How much can I sell my intarsia carpentry for? This is the question that I get asked all the time. So I know that at least some of you are considering trying to sell your work.
So how much are they worth?
The early days: a typical scenario
An exciting new woodworking skill called Intarsia has started. You can’t get enough. Your family and friends are really impressed with the things you are doing. So that each new piece easily finds a home.
He is happy to gift his finished pieces to his close family and friends. But then friends of friends start wanting pieces. It occurs to you that while you certainly enjoy doing them, there are other costs involved besides your time. And even if you don’t feel like you need to be paid for your time, it would be nice to get some kind of return for your work.
Medium intarsia crisis
Well, maybe it’s not a crisis, but now you’re starting to think that it would be nice to sell some intarsia pieces to recoup the costs. And how much easier it is to get the boss to accept a new machine in his shop if he shows a return. “Dear heart, I have already earned a few shillings and with that money I can buy a new one … insert your preference here – to be able to do my intarsia even more efficiently and then I can easily make that new coffee table that you have always wanted and deserve so much. “Woffle wofle woffle.
The big question: “How much are they worth?
“How long is a piece of cord?
The Golden rule. “They are worth what customers pay for them”
Which doesn’t really tell you anything. So let’s look at a couple of pricing scenarios.
The academic approach
A Master of Business will tell you to do something like this. First calculate your total cost of production.
* Wood including any waste – $ Very little
* Plywood backing – $ A small amount
* Hangers from a frame store: a few pennies
* Sandpaper: $ more than you think at first, but not much yet
* Glue – a few pennies more
* Varnish or oil finish – $ a few dollars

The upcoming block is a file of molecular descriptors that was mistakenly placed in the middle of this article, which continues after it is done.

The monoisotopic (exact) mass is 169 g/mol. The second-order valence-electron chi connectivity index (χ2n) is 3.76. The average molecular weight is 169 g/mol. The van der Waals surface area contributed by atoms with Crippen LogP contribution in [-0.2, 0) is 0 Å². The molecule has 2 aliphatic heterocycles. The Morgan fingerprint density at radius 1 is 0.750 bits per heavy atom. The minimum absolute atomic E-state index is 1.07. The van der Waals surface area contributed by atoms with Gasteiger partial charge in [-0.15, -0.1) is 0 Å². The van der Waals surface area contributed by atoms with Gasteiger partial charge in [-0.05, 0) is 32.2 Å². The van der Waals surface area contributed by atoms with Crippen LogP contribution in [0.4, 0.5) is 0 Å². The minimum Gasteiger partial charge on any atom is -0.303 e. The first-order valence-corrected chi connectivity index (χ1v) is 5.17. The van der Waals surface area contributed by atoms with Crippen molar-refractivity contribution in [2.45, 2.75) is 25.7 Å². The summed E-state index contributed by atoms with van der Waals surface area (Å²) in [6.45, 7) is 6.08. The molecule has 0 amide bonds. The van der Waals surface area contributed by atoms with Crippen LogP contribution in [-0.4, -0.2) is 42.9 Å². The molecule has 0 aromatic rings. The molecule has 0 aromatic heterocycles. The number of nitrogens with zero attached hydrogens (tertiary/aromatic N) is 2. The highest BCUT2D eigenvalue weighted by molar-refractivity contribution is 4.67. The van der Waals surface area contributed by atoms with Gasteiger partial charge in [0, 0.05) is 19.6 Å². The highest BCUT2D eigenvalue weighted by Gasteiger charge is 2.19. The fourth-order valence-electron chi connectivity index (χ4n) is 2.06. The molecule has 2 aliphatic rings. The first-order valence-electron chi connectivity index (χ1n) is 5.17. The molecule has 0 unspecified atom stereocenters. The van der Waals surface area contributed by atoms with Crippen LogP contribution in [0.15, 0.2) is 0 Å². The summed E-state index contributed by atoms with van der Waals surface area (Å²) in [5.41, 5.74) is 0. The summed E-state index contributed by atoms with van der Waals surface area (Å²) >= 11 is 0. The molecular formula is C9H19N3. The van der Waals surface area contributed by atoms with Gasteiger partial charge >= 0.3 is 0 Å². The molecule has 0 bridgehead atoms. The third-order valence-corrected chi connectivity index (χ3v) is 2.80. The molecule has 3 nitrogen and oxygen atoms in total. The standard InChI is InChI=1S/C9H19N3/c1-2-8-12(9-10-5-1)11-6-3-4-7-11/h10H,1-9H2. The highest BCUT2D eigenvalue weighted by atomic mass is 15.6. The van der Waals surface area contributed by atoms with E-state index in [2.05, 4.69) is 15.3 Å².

* Workshop rental: it may be your garage, but someone had to pay for it at some point.
* Broom to sweep
* yadda yadda yadda
* Cost of local flea market stall / car boot sale
* Travel cost to get there
* Your time sitting behind the stall all day.
* The cream on top you deserve on top of your salary for running your own business. And now the big one.
* Your local mechanic charges $ 50 (or $ 60 or $ 70) per hour to repair your car. And he’s probably the first-year trainee who’s gotten the job done anyway. It took him 84 hours to make his masterpiece (he has carefully recorded the hours) and it looks fabulous. You’re not greedy, so maybe $ 20 an hour is fine. That makes $ 1680 plus the $ 50 for all supplies, etc. $ 1700 +. You probably won’t get it at the local flea market.
Okay, let’s be less ambitious and work for $ 5 an hour, I don’t really need anything, this is just a hobby. And I’m sure I must have been wrong in those hours, let’s assume it was only 40 hours of work. So $ 200 plus a little more for supplies, let’s call it $ 220 total. That sounds more reasonable, so despite the business degree, what we’ve really done is guess the price. There sure is a better way. You’re right, there is.
A part Sitting all day in the sun at a local flea market hoping that a gambler with $ 220 in his pocket will pass is fine every now and then, but not a regular, reliable income stream. Oh you say, but if you take your work to a local gallery, they want 40%, or 50% or more for them. And all they have to do is hang it on the wall, I had to do all the hard yakka to do it. Shock. But if you’re going the gallery route, you don’t have to go all day, every day looking for clients. They do that. That’s what you pay them for. And they have to spend the money to make their gallery look good, not you. We always try to do quality carpentry to be able to interest the best galleries on earth. Way to go. Happy to pay their share as long as they keep them on trucks.
The two-month rule
I take my finished woodwork to the local craft gallery and talk to the owner. After a bit of discussion we came up with an agreed initial price and its percentage. Listen to the owner. If they are good, they know their market. Your beautiful intarsia hangs on the wall. Hopefully, the first thing the customer sees when they first enter the gallery.
* If the work is sold in less than two months it is too cheap.
* If it takes much more than two months to sell, it is too expensive.
* And you guessed it, if it sells in about two months, the price is right.
First time I did this I wore 2 intarsia frog on Thursday. They both sold that weekend. Priced too low, but knew there was a market.
Well, now you know the price at which you can sell them. But you might only make $ 5 an hour based on how long it took you to do the first one.
So what have you gained? The knowledge that you can’t expect your customers to pay for your inefficiency.
So what can you do about it? There are many ways to optimize your production. You will make your 20th frog much faster than the first. As you gain more experience, you will come up with all kinds of shortcuts. But that’s another article.